If you have found a vulnerability in TestMonitor, we encourage you to submit your report to us as soon as possible and to not make the vulnerability public until it has been fixed and verified by TestMonitor.
While we greatly appreciate vulnerability disclosures from the community, no compensation will be given.
TestMonitor will not file a lawsuit against you or report you to law enforcement assuming the vulnerability was reported responsibly and that it meets the following criteria.
- Notify TestMonitor of the vulnerability and provide all of the details available to you.
- Please provide enough detail to be able to fully identify and reproduce the issue, which may include the product, version, URL, requests/responses, screenshots, etc.
- Provide TestMonitor with a reasonable time period to fix or address the issue before publicly disclosing.
- In your research, please avoid any possible service disruption, accessing private user data, or destroying user data.
- Do not submit reports from automated exploit scanning tools without first confirming the issue is in fact present.
- Do not contact TestMonitor employees or users for the purpose of phishing or social engineering.
Categories to Look for Vulnerabilities
We are primarily interested in hearing about the following vulnerability categories:
We encourage you to look for vulnerabilities in the following areas:
- SQL Injection
- Cross Site Scripting (XSS)
- Cross Site Request Forgery (CSRF)
- Authentication Bypass
- Insecure Direct Object References
- Remote Code Execution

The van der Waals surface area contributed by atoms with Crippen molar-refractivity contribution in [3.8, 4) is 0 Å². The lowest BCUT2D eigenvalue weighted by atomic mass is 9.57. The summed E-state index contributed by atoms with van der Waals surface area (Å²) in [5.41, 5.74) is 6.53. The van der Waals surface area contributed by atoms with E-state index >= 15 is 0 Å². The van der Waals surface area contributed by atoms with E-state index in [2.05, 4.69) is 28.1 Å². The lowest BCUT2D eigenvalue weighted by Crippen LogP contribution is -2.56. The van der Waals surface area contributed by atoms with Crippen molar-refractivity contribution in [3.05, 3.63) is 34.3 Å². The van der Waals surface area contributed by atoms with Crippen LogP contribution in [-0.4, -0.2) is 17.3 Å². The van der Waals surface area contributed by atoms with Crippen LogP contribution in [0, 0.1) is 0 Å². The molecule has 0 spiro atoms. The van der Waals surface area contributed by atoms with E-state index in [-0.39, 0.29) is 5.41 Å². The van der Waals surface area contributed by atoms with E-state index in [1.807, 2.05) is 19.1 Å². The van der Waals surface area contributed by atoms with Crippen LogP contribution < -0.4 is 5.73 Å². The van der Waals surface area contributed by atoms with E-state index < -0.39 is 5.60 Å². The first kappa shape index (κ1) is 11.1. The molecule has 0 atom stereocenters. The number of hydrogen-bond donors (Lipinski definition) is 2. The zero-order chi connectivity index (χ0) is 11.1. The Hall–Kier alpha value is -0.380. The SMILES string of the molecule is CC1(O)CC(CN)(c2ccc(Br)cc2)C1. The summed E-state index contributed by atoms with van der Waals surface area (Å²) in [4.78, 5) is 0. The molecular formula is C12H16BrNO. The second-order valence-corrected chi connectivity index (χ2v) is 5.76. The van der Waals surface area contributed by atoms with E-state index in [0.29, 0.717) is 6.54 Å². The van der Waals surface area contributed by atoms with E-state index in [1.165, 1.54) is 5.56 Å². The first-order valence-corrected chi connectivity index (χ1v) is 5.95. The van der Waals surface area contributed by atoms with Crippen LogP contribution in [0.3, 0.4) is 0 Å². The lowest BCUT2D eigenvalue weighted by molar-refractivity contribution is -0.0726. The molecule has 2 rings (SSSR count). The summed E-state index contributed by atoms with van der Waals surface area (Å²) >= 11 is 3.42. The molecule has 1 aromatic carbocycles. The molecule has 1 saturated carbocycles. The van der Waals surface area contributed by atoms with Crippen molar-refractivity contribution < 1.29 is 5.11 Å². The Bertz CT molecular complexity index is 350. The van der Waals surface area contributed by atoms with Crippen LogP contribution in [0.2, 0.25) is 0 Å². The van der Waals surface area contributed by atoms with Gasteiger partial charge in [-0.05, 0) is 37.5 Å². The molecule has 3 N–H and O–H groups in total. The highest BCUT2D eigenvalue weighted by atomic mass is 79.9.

- Sensitive Data Exposure
Internal processes, security and data transfers
A large part of GDPR compliance is making sure that there are procedures in place that ensure that data processes are mapped and auditable. We have added elements to our application development cycle to build features in accordance with the principles of Privacy by Design. Any access to the Client Data that we process on your behalf is strictly limited. Our internal procedures and logs make sure that we meet the GDPR accountability requirements in this regard.
Vulnerability Categories that are Out of Scope
The following categories are considered out of scope and should not be explored during your vulnerability research:
- Denial of Service (DoS)
- SSL vulnerabilities (i.e. misconfiguration or version)
- Brute force attacks
- User enumeration
- Misconfigured flags on non-sensitive cookies
- Logout CSRF
- Issues only present in deprecated browsers or plugins
- Clickjacking on pages without authentication and/or sensitive state changes
- Vulnerabilities that require users to perform highly unlikely actions (i.e. disabling browser security features, sending an attacker critical info, etc.)
How to Report Vulnerabilities
Please send your report (including meta data) to email@example.com
Please note that even tough we highly appreciate your effort, No compensation may be expected as only critical vulnerabilities are eligible for a compensation.